The story below is from our December/November 2015 issue. For the DIGITALLY ENHANCED VERSION, download our FREE iOS app or view our digital edition for FREE today!
It is of course the food first and foremost. But at least in those dining rooms where you become a regular, it's far more.
I still remember keenly, back in 1995, getting up the nerve to stand up in a completely full restaurant dining room, clinking a knife against a water glass to draw people’s attention, and then turning red in the face as I asked the room to raise a glass to the man who had operated the restaurant for five years.
This was Walter Vanucci’s last night of operation at Vanucci’s, on the downtown corner spot where Thelma’s Chicken & Waffles has operated in recent years.
Gail and I were, obviously, regulars at Vanucci’s, and the host made us feel, on every visit, that we were the most important customers he had.
“Here,” he’d say to us mid-meal, “try this new chardonnay I’m thinking about getting.” Oh, OK, Walter, if we have to, yes, we’ll take that free glass of wine as if we’re experts, which we were not.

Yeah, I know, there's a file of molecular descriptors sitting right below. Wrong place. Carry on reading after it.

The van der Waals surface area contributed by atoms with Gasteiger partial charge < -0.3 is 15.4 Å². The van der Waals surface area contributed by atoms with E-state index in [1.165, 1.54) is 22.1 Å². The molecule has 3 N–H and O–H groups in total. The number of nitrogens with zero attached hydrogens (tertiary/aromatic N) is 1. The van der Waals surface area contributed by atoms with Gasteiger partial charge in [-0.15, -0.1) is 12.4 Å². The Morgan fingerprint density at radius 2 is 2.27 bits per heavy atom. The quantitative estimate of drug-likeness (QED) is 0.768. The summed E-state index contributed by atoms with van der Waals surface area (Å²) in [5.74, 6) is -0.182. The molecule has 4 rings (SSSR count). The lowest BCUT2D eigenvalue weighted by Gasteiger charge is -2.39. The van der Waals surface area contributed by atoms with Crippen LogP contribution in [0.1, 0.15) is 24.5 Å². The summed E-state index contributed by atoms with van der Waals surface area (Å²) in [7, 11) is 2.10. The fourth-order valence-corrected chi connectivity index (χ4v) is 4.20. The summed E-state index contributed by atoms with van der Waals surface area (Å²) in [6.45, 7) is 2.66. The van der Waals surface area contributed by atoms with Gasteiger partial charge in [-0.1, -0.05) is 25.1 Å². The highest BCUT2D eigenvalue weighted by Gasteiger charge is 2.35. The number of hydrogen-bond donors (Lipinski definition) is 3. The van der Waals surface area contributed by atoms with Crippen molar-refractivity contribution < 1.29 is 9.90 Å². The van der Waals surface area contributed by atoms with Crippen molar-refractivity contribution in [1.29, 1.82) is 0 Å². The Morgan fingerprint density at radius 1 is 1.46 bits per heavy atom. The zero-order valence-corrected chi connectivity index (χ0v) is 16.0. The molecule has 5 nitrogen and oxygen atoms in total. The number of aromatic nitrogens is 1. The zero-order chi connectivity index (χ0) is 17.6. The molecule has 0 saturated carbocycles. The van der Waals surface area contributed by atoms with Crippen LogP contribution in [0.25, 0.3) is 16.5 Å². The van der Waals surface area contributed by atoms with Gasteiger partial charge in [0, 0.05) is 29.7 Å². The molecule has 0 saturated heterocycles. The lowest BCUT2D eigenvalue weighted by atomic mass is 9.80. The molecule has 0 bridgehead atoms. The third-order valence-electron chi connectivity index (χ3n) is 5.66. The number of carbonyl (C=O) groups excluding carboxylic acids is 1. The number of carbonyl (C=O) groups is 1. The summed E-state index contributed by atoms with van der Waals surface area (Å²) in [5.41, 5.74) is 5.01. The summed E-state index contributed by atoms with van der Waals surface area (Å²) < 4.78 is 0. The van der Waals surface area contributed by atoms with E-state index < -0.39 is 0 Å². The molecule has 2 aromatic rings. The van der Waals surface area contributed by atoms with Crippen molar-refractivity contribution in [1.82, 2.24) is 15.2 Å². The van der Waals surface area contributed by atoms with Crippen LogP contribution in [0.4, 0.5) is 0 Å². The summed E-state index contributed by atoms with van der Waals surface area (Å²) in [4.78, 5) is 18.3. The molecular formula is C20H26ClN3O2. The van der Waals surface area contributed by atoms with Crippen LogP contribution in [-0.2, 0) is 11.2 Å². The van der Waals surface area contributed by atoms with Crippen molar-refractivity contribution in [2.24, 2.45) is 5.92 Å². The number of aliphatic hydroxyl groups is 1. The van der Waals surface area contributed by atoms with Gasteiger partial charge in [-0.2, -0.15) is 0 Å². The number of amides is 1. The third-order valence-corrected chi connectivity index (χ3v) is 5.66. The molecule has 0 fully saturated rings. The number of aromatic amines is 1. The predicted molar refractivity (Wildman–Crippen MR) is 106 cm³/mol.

Or the host arriving at the table later in a meal: “I think this flan is really something,” setting down two servings. “I want to know what you think.”
And so, whose duty but mine to turn the perfect host’s face red too on his last night before he went off to Greensboro?
Fast forward 15 or so years to another dining room, this one in the Grandin Village and under the precise direction, for the previous quarter century, of Norberto Silva, a shy man who was more comfortable in the kitchen than he was on his occasional visits to our table.
This night we got beyond the usual small talk about old men trying to stay fit, about his wonderful array of waitstaff or the care and feeding of a restaurant operation (“the refrigerator is the most important thing”). Norberto Silva was more hesitating than usual in explaining that he might take a more extended visit home to Brazil than he had over the many years during which he had spent a week or two with his mother.
“Everything is in good hands back there,” he gestured at the kitchen. Wonderful new chef who was at Montano’s for many years.”
This was as close as Noberto Silva could come to telling his regulars he was selling his business.
He did so with high hopes that it would continue as it had, and that he would be able to slink away unmissed, with his namesake restaurant and his consistently light and distinctive dishes carrying on into the future.
It was, given his expertise, his drive and his precision, a complete impossibility.
One more leap forward in time: This time to a Wednesday evening in September, on a walk to a less ambitious dining room than those operated by Mssrs. Vanucci and Silva. But alas, it was dark inside Jimmy Sardines there on Memorial Avenue, with no sign to tell us why. Yes, there had been news of a purchase of the restaurant’s building by the owner of the neighboring Village Grill, but then you’re still surprised when a place you go once a week or so is just not there.